updated 12/2/2011 3:19:24 PM ET 2011-12-02T20:19:24

An independent developer has lifted the veil off a piece of software that secretly monitors millions of smartphone users' keystrokes, text messages and encrypted Web searches without their consent. The software maker contends its product enhances the customer's mobile experience, nothing more.

The software, Carrier IQ, is found on most Android, BlackBerry and Nokia phones, and is designed to gather diagnostic intelligence on mobile devices to increase their performance. But as Android developer Trevor Eckhart demonstrated in a 17-minute YouTube video, Carrier IQ also logs users' keystrokes, text messages, encrypted Web searches, and can record audio.

Eckhart pressed a series of buttons as if making a phone call, and showed how Carrier IQ gives each button receives is given a unique command code. "Every button that you press in dialer, before you even [make a call] already gets sent off to the IQ application," Eckhart said.

As Eckhart showed, Carrier IQ does not appear in the menu of running applications, and although it presents users a "Force Quit" option, it does not stop running even when "Force Quit" is pressed.

Carrier IQ took notice of Eckhart's video and addressed the privacy concerns he raised in a Nov. 16 media alert.

"While we look at many aspects of a device's performance, we are counting and summarizing performance, not recording keystrokes or providing tracking tools," Carrier IQ wrote.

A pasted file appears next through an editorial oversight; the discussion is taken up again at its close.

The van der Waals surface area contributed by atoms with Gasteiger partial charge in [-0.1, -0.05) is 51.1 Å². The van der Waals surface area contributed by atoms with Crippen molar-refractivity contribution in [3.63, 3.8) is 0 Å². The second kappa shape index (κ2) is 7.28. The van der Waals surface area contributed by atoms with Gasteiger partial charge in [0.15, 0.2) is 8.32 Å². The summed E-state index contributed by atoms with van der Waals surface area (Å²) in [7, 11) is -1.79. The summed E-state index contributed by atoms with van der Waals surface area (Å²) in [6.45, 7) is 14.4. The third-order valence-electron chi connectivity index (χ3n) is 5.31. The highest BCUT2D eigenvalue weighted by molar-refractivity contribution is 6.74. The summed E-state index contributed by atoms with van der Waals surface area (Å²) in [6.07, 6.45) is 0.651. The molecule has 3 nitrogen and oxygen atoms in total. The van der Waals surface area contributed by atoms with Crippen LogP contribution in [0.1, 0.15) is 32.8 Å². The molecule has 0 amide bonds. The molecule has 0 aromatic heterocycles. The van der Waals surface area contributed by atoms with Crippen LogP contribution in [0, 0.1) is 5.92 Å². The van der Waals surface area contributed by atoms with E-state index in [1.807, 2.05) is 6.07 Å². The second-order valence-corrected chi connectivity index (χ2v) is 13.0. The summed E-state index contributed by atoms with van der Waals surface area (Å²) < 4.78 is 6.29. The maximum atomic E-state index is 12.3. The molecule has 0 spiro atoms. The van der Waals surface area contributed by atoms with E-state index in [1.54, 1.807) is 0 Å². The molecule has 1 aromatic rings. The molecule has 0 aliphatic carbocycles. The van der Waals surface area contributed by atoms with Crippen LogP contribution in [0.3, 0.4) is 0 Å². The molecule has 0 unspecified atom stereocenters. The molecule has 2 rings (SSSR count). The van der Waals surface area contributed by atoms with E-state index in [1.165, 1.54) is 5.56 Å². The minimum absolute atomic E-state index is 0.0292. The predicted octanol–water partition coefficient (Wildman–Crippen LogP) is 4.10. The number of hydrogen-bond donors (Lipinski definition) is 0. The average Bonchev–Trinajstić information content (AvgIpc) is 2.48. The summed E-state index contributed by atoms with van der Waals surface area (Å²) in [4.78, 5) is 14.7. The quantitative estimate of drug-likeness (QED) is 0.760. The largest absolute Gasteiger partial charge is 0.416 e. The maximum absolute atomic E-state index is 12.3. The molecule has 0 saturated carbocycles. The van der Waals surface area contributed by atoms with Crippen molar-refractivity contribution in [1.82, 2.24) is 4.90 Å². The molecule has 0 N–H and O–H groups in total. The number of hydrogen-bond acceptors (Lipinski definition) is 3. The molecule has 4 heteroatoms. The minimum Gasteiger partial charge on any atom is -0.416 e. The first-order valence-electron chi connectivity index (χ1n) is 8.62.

Carrier IQ added that it does not sell any personal information to third-party companies, and that the information it collects from phones is "encrypted and secured within our customer's network or in our audited and customer-approved facilities."

So should you be concerned that your smartphone may know more about you than you thought? Dan Rosenberg, security consultant with Virtual Security Research, said that while Carrier IQ should allow customers to opt out, it's not as bad as Eckhart claims.

Rosenberg reverse-engineered Carrier IQ, and found "no evidence that they are collecting anything more than what they've publicly claimed: anonymized metrics data," he wrote on Pastebin.

"Anonymized metrics data" means data from thousands or millions of devices that's stripped of individual user information before it's crunched by analytic software. It's very valuable — Google Maps' real-time traffic-conditions maps use it, for example.

But its use is guaranteed to freak out the general public, as was shown by the huge uproar this past spring over the iPhone's use of anonymous tracking data. And just this past week, a major shopping-mall operator was forced to cancel a test of a system that used similarly anonymized cellphone tracking data to analyze consumer shopping patterns.

"Based on what I've seen, there is no code in Carrier IQ that actually records keystrokes for data collection purposes," Rosenberg added. "Of course, the fact that there are hooks in these events suggests that future versions may abuse this type of functionality, and CIQ should be held accountable and be under close scrutiny so that this type of privacy invasion does not occur. But all the recent noise on this is mostly unfounded."

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